Saturday, March 5, 2011

But I like the knees I have now!

The more times I see this ad, the more concerned I become about the fact that some ad men decided that it would be worth spending lots of money creating it. I was not aware that there was some epidemic of knee failure going on which would in the very near future create the need for hundreds of thousands of people to suddenly begin comparison shopping for surgeons and mechanical parts to replace the ones G-d gave us.

At first, I just smirked and thought "gee, what a waste of money. For the few people out there who actually need this surgery, there are plenty of doctors to direct them to the proper specialists. Seriously- is this information they really need from a late-night tv ad?"

Then I started thinking- maybe these guys know something we don't. Maybe years of muscle atrophy, brought on by incessant sitting and web surfing, conditioned by the gradual elimination of recess and physical exercise in school, has rendered our knees more susceptible than ever before to early failure. Perhaps as we enter our third decade of an obesity epidemic, the good people at Smith & Nephew (what the hell?) have figured out that our knees just weren't built to sustain exaggerated stress levels over long periods of time. Maybe knee replacement surgery will become the braces of the older set- something you expect to receive as a kind of Rite of Passage, as long as you can afford it. Kind of a scary thought, no?

My dad had hip replacement surgery a few years ago. According to the college of Orthopedics, approximately 193,000 such surgeries are performed every year. Are knee replacement surgeries going to become just as common in the near future? Smith and Nephew seem to be banking on it.

Anyone else find it more than a little disturbing that as Americans become less active, hip and knee replacement surgery seems to be on the rise? I don't buy the "we need new knee surgery techniques because we are so active" theme of these ads- because it's just not true. Is it that people who ARE active these days are more likely to be recovering couch potatos who have been sedentary for years and likely to overdo it and hurt themselves?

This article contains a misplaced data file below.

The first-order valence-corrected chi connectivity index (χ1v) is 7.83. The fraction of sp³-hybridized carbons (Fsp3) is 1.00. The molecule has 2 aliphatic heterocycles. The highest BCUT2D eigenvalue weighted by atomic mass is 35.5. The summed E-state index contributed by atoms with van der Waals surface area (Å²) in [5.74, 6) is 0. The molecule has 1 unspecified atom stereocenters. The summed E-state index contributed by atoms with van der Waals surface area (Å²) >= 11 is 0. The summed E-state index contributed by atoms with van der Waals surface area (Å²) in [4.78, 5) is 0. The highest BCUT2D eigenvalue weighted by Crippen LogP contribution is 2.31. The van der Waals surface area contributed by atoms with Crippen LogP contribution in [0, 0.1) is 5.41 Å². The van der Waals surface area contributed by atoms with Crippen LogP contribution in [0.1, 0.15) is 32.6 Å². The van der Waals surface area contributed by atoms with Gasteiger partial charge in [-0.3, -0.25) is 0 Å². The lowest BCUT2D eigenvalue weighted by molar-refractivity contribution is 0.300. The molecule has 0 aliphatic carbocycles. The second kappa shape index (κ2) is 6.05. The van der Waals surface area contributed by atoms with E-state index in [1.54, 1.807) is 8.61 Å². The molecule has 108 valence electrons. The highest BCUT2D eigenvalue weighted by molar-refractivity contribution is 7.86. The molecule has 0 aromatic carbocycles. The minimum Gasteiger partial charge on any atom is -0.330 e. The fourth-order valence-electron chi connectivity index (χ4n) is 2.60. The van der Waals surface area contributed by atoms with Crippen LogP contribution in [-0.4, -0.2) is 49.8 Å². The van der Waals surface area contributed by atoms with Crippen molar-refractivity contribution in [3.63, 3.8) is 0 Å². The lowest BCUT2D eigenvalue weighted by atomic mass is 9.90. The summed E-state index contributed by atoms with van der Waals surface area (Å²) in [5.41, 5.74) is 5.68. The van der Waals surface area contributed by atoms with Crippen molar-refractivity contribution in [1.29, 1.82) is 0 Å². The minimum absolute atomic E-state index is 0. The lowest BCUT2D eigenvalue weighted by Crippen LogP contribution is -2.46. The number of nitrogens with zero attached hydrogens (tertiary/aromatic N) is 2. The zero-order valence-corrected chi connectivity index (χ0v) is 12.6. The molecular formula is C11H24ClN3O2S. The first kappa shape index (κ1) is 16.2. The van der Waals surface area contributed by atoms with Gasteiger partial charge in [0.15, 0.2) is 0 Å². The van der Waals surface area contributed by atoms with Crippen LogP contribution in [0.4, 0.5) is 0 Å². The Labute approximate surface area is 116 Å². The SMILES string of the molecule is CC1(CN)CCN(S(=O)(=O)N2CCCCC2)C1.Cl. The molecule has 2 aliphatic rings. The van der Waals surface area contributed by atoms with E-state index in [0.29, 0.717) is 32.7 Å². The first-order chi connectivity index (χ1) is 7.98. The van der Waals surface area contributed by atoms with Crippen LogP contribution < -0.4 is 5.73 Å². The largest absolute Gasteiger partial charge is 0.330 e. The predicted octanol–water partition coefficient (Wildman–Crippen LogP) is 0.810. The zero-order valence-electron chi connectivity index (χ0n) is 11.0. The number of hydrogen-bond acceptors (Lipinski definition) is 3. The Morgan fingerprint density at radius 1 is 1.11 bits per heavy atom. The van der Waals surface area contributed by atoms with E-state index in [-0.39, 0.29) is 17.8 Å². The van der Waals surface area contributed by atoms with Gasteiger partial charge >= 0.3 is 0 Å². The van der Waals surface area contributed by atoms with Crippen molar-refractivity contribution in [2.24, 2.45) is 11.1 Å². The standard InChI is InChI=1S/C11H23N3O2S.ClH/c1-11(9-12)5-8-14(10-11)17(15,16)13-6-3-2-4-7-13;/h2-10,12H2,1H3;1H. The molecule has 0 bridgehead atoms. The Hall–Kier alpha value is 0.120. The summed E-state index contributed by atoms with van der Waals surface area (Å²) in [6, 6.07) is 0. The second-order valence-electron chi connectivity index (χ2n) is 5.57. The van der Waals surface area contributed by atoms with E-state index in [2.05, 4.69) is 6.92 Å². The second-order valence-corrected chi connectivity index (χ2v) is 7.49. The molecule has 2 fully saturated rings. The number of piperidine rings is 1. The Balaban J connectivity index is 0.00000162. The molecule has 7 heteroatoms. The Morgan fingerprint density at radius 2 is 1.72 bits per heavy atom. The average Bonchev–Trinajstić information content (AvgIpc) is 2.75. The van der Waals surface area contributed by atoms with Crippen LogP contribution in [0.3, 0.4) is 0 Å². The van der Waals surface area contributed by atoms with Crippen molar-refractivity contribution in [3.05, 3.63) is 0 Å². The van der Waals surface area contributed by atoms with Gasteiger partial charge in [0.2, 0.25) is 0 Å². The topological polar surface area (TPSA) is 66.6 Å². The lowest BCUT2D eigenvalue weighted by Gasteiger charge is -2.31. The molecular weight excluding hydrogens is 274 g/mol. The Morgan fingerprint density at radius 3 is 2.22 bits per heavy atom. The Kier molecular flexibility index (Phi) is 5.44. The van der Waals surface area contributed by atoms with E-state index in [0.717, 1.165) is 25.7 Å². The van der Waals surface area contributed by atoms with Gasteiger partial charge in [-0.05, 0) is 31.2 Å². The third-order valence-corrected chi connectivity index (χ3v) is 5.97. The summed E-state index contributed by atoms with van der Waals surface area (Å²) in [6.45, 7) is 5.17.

So many questions. Which I guess kind of makes this an intriguing ad, darn it. Scary, though.


  1. Advertisers figured out long ago that if they identify a disease or syndrome and then incessantly pitch a cure, people will become convinced that they have the affliction and buy that remedy.

    The first step is to come up with symptoms no one previously worried about needing to see a doctor for -- dry mouth, dry eyes, something like that.

    The second step is to give it a name and an abbreviation. Three letters is best, but two will do -- RA, ED, RLS, PAD, GRD.

    The third step is to let "sufferers" know "you are not alone" AND subliminally communicate that doctors don't take "your condition" seriously.

    Finally, you can pitch your pill, replacement joint, "treatment center".

    It's a tried and true formula. Ask Cancer Treatment Centers of America, or the makers of Cialis.

  2. I had a knee-replacement two years ago at age 39. There are many reasons for any kind of joint-replacement but in my case it was because of repetitive injuries to the opposite knee over the course of twenty years (eight injuries total- the eighth being on March 3, 2006) caused the knee to degenerate to bone-on-bone.

    It was from that injury I became sedentary and put on weight. Coupled with an uncaring doctor who refused to help me beyond saying, "Your knees wouldn't hurt if you lost weight" despite the evidence proving my weight came on after the knees started hurting, I ended up having the knee replaced.

    Hampered by an undiagnosed (by the same doctor, of course) problem with fibromyalgia, my recovery has taken twice as long as it should have. And now, at 41, I'm dragging myself around like one of your much-loved couch potatoes. All my hard work down the tubes and now I'm starting as if I was never that person before that last knee injury. (the fibro has since been diagnosed and is being treated- and NOT with one of those drugs advertised on TV!)